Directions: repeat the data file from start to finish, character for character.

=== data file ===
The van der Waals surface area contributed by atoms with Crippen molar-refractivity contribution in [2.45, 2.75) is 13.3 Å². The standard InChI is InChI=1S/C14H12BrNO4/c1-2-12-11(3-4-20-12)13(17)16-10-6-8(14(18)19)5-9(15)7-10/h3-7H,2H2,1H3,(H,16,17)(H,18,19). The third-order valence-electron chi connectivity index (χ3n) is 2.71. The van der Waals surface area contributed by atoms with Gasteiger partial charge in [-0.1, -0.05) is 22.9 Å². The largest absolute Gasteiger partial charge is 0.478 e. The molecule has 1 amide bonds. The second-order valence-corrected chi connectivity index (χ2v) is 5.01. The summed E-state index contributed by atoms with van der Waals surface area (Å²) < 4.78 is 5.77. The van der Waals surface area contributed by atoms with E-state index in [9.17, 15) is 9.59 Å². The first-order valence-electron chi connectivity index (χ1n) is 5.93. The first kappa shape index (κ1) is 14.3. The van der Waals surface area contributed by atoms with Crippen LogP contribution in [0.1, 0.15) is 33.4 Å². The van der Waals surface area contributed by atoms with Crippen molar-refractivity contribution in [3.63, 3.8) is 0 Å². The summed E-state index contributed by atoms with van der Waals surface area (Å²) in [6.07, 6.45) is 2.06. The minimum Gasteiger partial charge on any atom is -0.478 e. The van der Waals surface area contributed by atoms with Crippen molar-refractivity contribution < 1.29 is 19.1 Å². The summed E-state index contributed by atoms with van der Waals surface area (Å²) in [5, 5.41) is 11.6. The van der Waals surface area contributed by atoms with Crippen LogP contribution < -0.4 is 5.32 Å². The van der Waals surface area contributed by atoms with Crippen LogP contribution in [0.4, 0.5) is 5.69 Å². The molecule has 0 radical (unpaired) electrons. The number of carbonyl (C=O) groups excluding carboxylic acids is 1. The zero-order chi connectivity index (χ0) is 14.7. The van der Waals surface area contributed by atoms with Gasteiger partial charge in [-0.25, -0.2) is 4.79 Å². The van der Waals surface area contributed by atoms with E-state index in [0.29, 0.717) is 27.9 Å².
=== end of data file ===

The van der Waals surface area contributed by atoms with Crippen molar-refractivity contribution in [2.45, 2.75) is 13.3 Å². The standard InChI is InChI=1S/C14H12BrNO4/c1-2-12-11(3-4-20-12)13(17)16-10-6-8(14(18)19)5-9(15)7-10/h3-7H,2H2,1H3,(H,16,17)(H,18,19). The third-order valence-electron chi connectivity index (χ3n) is 2.71. The van der Waals surface area contributed by atoms with Gasteiger partial charge in [-0.1, -0.05) is 22.9 Å². The largest absolute Gasteiger partial charge is 0.478 e. The molecule has 1 amide bonds. The second-order valence-corrected chi connectivity index (χ2v) is 5.01. The summed E-state index contributed by atoms with van der Waals surface area (Å²) < 4.78 is 5.77. The van der Waals surface area contributed by atoms with E-state index in [9.17, 15) is 9.59 Å². The first-order valence-electron chi connectivity index (χ1n) is 5.93. The first kappa shape index (κ1) is 14.3. The van der Waals surface area contributed by atoms with Crippen LogP contribution in [0.1, 0.15) is 33.4 Å². The van der Waals surface area contributed by atoms with Crippen molar-refractivity contribution in [3.63, 3.8) is 0 Å². The summed E-state index contributed by atoms with van der Waals surface area (Å²) in [6.07, 6.45) is 2.06. The minimum Gasteiger partial charge on any atom is -0.478 e. The van der Waals surface area contributed by atoms with Crippen molar-refractivity contribution < 1.29 is 19.1 Å². The summed E-state index contributed by atoms with van der Waals surface area (Å²) in [5, 5.41) is 11.6. The van der Waals surface area contributed by atoms with Crippen LogP contribution < -0.4 is 5.32 Å². The van der Waals surface area contributed by atoms with Crippen LogP contribution in [0.4, 0.5) is 5.69 Å². The molecule has 0 radical (unpaired) electrons. The number of carbonyl (C=O) groups excluding carboxylic acids is 1. The zero-order chi connectivity index (χ0) is 14.7. The van der Waals surface area contributed by atoms with Gasteiger partial charge in [-0.25, -0.2) is 4.79 Å². The van der Waals surface area contributed by atoms with E-state index in [0.29, 0.717) is 27.9 Å².